- Employer Benefits
A C-Corp can also offer employee benefits such as retirement plans and health insurance that are not available to sole proprietorships or LLCs. If you are looking to hire talented employees, this can be very helpful.
The Disadvantages of a C-Corp
Let’s now look at the downsides of forming a C-Corp to help your business.
- In the early years, compliance may be difficult due to widespread complications
C-Corps can be more complex than other corporate structures, and you may need to put more effort into compliance. You will need to file tax forms each year for the IRS, hold shareholder meetings, keep track of corporate minutes and pay state franchise taxes depending on where your company is located. It may be a good idea to hire an attorney or accountant to assist you with these compliance requirements in the beginning.
- Double taxation may be a concern
A C-Corp’s disadvantage is that profits are subject to both corporate and personal tax. Double taxation can result in your business losing money. Double taxation isn’t necessarily a problem if your company isn’t profitable in its first years.
- some situations could lead to higher taxes
C-Corp structures can be more tax-efficient if your business is successful and you intend to sell it. C-Corps can be subject to double taxation (at the corporate and personal levels). You may also be subject to higher taxes if your business is not profitable, but you don’t intend on selling it in the future.
- Startups that don’t intend to raise funds are not ideal
A C-Corp may not be the best option if you are looking to create a small, profitable business with low overheads that will never need outside funding. S-Corps allow for pass-through taxation, without the compliance headaches associated with C-Corps.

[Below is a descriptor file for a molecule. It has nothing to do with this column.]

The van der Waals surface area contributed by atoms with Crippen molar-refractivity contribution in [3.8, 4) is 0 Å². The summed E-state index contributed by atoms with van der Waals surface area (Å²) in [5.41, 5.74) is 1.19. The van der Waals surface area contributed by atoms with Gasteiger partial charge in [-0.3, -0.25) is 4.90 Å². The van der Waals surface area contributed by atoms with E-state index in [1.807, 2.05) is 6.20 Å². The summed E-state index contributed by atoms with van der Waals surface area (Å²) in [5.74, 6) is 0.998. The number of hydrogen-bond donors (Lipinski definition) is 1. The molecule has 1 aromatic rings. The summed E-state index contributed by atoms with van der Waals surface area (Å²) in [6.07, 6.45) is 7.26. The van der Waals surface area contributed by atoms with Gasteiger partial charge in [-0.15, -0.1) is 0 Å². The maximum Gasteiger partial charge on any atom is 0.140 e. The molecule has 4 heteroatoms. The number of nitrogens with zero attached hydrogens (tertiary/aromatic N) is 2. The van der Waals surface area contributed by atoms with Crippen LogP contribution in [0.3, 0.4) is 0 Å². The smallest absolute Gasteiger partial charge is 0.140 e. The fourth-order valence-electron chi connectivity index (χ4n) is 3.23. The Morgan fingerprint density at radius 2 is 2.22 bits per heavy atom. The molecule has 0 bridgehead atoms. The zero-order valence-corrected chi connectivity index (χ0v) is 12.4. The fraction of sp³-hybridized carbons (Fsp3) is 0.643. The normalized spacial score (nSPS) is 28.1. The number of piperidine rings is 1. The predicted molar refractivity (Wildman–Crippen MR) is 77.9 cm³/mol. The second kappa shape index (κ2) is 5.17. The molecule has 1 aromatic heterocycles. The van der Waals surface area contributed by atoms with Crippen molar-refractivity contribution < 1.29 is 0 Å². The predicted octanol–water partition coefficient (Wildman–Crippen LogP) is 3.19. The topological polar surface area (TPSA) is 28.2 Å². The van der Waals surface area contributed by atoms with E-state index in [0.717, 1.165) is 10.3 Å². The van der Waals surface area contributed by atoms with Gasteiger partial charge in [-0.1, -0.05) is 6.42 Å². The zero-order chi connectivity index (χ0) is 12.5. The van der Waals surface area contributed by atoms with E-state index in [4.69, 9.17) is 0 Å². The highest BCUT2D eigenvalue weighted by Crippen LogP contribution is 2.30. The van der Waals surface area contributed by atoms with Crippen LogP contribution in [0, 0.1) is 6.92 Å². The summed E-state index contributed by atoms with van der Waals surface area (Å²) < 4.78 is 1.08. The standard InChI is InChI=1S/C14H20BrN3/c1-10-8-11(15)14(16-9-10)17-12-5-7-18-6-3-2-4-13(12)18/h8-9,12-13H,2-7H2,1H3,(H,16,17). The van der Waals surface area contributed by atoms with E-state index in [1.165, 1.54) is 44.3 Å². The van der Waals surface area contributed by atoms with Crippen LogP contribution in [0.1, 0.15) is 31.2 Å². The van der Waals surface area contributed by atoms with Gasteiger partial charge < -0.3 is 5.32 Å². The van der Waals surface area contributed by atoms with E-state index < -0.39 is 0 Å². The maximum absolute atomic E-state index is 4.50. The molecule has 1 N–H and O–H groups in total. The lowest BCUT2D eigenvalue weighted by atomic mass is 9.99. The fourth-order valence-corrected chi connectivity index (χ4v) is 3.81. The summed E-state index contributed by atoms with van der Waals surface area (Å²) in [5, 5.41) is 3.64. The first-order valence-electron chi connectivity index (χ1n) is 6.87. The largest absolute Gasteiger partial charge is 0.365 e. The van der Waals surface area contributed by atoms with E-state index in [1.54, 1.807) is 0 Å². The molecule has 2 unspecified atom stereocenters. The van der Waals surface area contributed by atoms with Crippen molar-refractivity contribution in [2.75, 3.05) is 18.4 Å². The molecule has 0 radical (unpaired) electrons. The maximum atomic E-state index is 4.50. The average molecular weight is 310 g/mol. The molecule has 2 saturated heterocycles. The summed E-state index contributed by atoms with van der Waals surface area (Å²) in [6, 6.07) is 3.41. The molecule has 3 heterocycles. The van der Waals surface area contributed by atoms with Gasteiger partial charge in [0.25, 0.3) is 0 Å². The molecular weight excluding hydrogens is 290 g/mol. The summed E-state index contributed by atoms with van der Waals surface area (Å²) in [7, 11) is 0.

How Do You Choose the Right Corporate Structure for Your Business?
Here are some factors to consider if you are still unsure whether an S-Corporation or C-Corp is the right choice for your business.
- Who will be your Shareholders?
When deciding between an S-Corp or a C-Corp, one of the most important factors to consider is who your shareholders will be. You will need to create a C-Corp if you intend to sell shares of your company to outside investors, such as venture capitalists. If you do not plan to sell shares, and you are the sole owner of the company’s stock, you can choose between an S-Corp or a C-Corp.
- What are your business goals?
Consider your business goals. An S-Corp is a good option if you are looking to create a small, profitable business with low overheads that will not need outside funding. If you are looking to grow your business quickly, or eventually sell it (or go public with an initial public offer), you will need to form a C-Corp.
- How is your tax situation?
Your tax situation is another important consideration. An S-Corp is a good option if you don’t expect your business will be profitable immediately and don’t mind paying double taxes. If your business isn’t expected to be profitable immediately and you are okay paying double taxes in the future, then a C-Corp may make more sense.
- What is your exit strategy?
It’s also important to consider your exit strategy, which is how you intend on getting out of business. You will need a C-Corp if you intend to sell your business in the future. An S-Corp is a good option if you don’t plan to sell your business or just want to make some extra cash when you retire.
Bottom line: There are pros and cons to both S-Corps as well as C-Corps. The best choice for your business will depend upon your goals and needs. To ensure the best structure for your company, consult an accountant or tax advisor.
It can be expensive to start a business. After you’ve decided whether an S-Corporation is right for you, you might want to look for someone who can offer you various financing options to help you get your business started. Progressive Business Capital provides small business loans, merchant cash advances, and business lines of credit. Invoice factoring is also available. We will find a solution that suits your company’s financial needs. Phone: (800) 508-4532 Email: [email protected]